Jesus began Luke chapter 11 giving us an example of prayer. He continued teaching his disciples that God is keenly interested in giving his people what they need, but that they must also keep asking him, keep seeking him and keep knocking on the door.
After the Pharisees accused Jesus of casting out demons by the prince of demons, the Lord turned to them and told them that if that were true, they had nothing to worry about: he was sure to fail. But if what he was doing had God’s approval, then the kingdom of heaven had truly come. Continue reading “Worse than the first”
A lawyer asked a medical examiner, “Doctor, how many autopsies have you performed on dead people?” The medical examiner smiled and said, “All of them. The live ones put up too much of a fight.”
There are all kinds of attorneys, aren’t there? There are good ones, inept ones, experienced, inexperienced. It’s just like every other work in life, isn’t it?
A lawyer asked Jesus a question one day: “Teacher, what must I do to inherit eternal life?” Jesus, in Luke chapter 10, simply asked him what the law said. The expert in the law quoted the Shema which instructed one to love God with all one’s heart, soul, mind and strength and to love one’s neighbor. This scribe answered the question correctly. Jesus said he did. Continue reading “Go and do the same”
Jesus was in Capernaum, a city on the Sea of Galilee he called home.
When Jesus was in Capernaum the people usually acted as if he was nothing special. After all, wasn’t he the son of Joseph? Didn’t they know him (John 6:42)?
On this occasion, many of the people of Capernaum were waiting for Jesus (Luke 8:40) and they were excited to see him.
There are two others waiting for Jesus. Continue reading “Two examples of faith”
Jesus was invited to the house of a Pharisee named Simon.
The well-to-do Pharisee in town usually had a home with an open courtyard and a fountain. It was in the courtyard meals were taken. People were free to come and go inside the Pharisee’s house, so there was a steady stream of people each evening for dinner. Continue reading “Guess who’s coming to dinner”
John the Immerser was imprisoned by Herod Antipas about 70 miles from where Jesus was preaching.
John sent some of his disciples to ask Jesus if he was the coming one or not. No one is sure why John did this, but it is understandable since he was about to lose his head for telling the king the truth about his marriage to his brother’s wife.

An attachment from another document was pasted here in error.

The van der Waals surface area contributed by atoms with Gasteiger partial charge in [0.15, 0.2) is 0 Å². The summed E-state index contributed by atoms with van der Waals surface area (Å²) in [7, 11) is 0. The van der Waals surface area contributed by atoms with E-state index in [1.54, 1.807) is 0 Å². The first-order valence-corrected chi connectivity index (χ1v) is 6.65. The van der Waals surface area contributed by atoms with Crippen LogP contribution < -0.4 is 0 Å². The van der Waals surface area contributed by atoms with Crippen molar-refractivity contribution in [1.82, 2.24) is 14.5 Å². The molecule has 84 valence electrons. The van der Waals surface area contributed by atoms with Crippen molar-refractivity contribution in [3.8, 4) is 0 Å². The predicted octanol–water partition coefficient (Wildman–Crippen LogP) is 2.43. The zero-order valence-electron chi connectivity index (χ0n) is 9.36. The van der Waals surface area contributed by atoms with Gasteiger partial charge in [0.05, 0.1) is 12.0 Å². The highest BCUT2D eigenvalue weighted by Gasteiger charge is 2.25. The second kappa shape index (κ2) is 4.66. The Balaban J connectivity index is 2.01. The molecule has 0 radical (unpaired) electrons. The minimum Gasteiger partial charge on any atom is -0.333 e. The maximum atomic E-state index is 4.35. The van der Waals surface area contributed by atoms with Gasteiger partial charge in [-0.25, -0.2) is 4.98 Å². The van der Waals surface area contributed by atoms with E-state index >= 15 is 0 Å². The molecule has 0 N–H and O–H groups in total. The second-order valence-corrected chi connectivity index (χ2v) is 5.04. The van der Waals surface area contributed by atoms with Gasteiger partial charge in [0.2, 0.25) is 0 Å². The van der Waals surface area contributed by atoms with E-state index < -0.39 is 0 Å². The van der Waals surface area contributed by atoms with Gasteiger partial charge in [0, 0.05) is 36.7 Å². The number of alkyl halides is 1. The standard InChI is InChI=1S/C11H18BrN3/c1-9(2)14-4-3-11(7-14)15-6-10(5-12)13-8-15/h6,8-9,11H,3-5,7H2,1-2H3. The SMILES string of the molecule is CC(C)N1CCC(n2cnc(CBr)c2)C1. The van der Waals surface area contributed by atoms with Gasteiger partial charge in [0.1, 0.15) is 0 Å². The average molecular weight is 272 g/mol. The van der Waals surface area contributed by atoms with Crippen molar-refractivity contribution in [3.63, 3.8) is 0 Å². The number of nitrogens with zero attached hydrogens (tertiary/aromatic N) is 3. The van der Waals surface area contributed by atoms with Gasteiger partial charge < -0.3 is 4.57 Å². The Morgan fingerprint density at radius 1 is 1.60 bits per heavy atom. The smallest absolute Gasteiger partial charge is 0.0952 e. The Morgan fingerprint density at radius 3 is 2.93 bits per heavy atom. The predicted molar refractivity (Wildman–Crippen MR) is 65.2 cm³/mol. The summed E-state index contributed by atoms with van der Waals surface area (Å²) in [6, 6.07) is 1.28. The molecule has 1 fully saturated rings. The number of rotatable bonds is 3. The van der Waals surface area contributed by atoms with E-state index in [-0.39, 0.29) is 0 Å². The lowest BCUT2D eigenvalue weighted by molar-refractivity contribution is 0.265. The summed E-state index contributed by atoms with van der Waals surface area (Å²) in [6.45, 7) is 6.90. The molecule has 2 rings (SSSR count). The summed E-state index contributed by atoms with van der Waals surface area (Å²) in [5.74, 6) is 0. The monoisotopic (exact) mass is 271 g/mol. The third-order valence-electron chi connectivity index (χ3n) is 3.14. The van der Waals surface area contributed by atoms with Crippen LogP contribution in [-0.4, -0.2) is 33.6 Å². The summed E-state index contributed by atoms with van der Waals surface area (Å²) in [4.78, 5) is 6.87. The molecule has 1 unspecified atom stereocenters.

After answering John’s disciples, Jesus turned to the other people and asked them a question. When they went out to the wilderness, what did they go to see (Luke 7:24-26)? Continue reading “What did you go to see?”
My wife watches me when we cut grass together. She watches closely. If I start mowing in a way she doesn’t like, she will stop her mower and make hand signals to correct me. I don’t mind. She’s only trying to help.
Jesus was at the synagogue one day and the Scribes and Pharisees were watching him closely. They weren’t watching Jesus to help him. Their motives were darker. Dr. Luke wrote they were watching to see if Jesus would heal someone on the Sabbath. They wanted to accuse him of doing something wrong (Luke 6:7). Continue reading “Jesus did what was right”
Does God give us his word in such a way as to confuse us? Some people think Jesus taught in parables to obfuscate the truth so no one could understand it. Did he?
The answer is no.
It is possible for a person’s mind to be so set against the word of God that such a one would reject what God tries to teach. A good example of this is one of the “hard sayings” of Jesus in John chapter six. The Lord said, “As the living Father sent me, and I live because of the Father, so whoever feeds on me, he also will live because of me” (John 6:57 ESV). Continue reading “Opening our minds to the truth”
It is easy to think this life is what is important. We may be tempted to think this life is all there is. It isn’t.
Many are swept up in politics, world events, trouble, flood, famine, and war. The newspapers are full of the negative things that happen every day. After a while, we may become convinced those things are more important. They aren’t.
Jesus had his problems with the self-important Pharisees. They wanted to kill him because of his teachings and his growing popularity. Jesus said the game the Pharisees were playing was not important at all (Luke 12:1-5). Continue reading “Make a truly great decision”
I love being a father.
If every bit of progress of my children isn’t imprinted on film or memory card, it is in my mind as fresh as the day it happened. Those memories include when each of our three children walked, when they learned to ride a bicycle, and graduated from college. Sure, there have been trials and difficulties but the joys outweigh them all.
Each child has repeatedly assured us of their love for their mother and me. I know their love is genuine because they show it often. Continue reading “Being a father”
The Romans taxed nearly everything. They taxed personal income and the use of roads and harbors. They taxed carts according the number of wheels, and they taxed for the animal that pulled the cart. If a person was walking with a bundle on his back, a tax collector could require the bundle opened and taxes could be collected on any item therein.
Many Jews became tax collectors hired by the Romans. The Jews punished these people they called, “publicans,” because of their association with the Romans. Continue reading ““They that are whole need not a physician””